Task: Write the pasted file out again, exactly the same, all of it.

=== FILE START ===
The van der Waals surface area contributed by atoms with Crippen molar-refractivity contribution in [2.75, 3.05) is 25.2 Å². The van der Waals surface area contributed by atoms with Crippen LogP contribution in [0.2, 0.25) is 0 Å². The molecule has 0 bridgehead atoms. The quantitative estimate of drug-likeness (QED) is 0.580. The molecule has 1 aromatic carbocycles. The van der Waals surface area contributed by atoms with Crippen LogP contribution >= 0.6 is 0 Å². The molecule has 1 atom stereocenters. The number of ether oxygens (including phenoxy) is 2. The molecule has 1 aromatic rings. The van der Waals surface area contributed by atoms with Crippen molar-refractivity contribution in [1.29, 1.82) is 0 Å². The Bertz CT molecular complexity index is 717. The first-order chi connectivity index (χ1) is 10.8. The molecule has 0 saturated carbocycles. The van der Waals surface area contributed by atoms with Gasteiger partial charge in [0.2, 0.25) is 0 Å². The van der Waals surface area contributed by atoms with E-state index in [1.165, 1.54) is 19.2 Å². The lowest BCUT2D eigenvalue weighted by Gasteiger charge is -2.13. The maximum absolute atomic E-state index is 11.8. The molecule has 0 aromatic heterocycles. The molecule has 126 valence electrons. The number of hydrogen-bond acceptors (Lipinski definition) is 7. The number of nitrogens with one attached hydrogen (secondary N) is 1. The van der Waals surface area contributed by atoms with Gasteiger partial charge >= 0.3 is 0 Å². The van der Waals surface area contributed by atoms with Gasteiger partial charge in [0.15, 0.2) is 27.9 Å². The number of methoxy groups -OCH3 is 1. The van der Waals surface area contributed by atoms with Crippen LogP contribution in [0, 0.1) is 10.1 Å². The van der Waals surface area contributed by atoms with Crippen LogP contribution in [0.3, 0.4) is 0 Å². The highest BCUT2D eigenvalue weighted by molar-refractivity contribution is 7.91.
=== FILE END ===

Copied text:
The van der Waals surface area contributed by atoms with Crippen molar-refractivity contribution in [2.75, 3.05) is 25.2 Å². The van der Waals surface area contributed by atoms with Crippen LogP contribution in [0.2, 0.25) is 0 Å². The molecule has 0 bridgehead atoms. The quantitative estimate of drug-likeness (QED) is 0.580. The molecule has 1 aromatic carbocycles. The van der Waals surface area contributed by atoms with Crippen LogP contribution >= 0.6 is 0 Å². The molecule has 1 atom stereocenters. The number of ether oxygens (including phenoxy) is 2. The molecule has 1 aromatic rings. The van der Waals surface area contributed by atoms with Crippen molar-refractivity contribution in [1.29, 1.82) is 0 Å². The Bertz CT molecular complexity index is 717. The first-order chi connectivity index (χ1) is 10.8. The molecule has 0 saturated carbocycles. The van der Waals surface area contributed by atoms with Gasteiger partial charge in [0.2, 0.25) is 0 Å². The van der Waals surface area contributed by atoms with E-state index in [1.165, 1.54) is 19.2 Å². The lowest BCUT2D eigenvalue weighted by Gasteiger charge is -2.13. The maximum absolute atomic E-state index is 11.8. The molecule has 0 aromatic heterocycles. The molecule has 126 valence electrons. The number of hydrogen-bond acceptors (Lipinski definition) is 7. The number of nitrogens with one attached hydrogen (secondary N) is 1. The van der Waals surface area contributed by atoms with Gasteiger partial charge >= 0.3 is 0 Å². The van der Waals surface area contributed by atoms with Gasteiger partial charge in [0.15, 0.2) is 27.9 Å². The number of methoxy groups -OCH3 is 1. The van der Waals surface area contributed by atoms with Crippen LogP contribution in [0, 0.1) is 10.1 Å². The van der Waals surface area contributed by atoms with Crippen LogP contribution in [0.3, 0.4) is 0 Å². The highest BCUT2D eigenvalue weighted by molar-refractivity contribution is 7.91.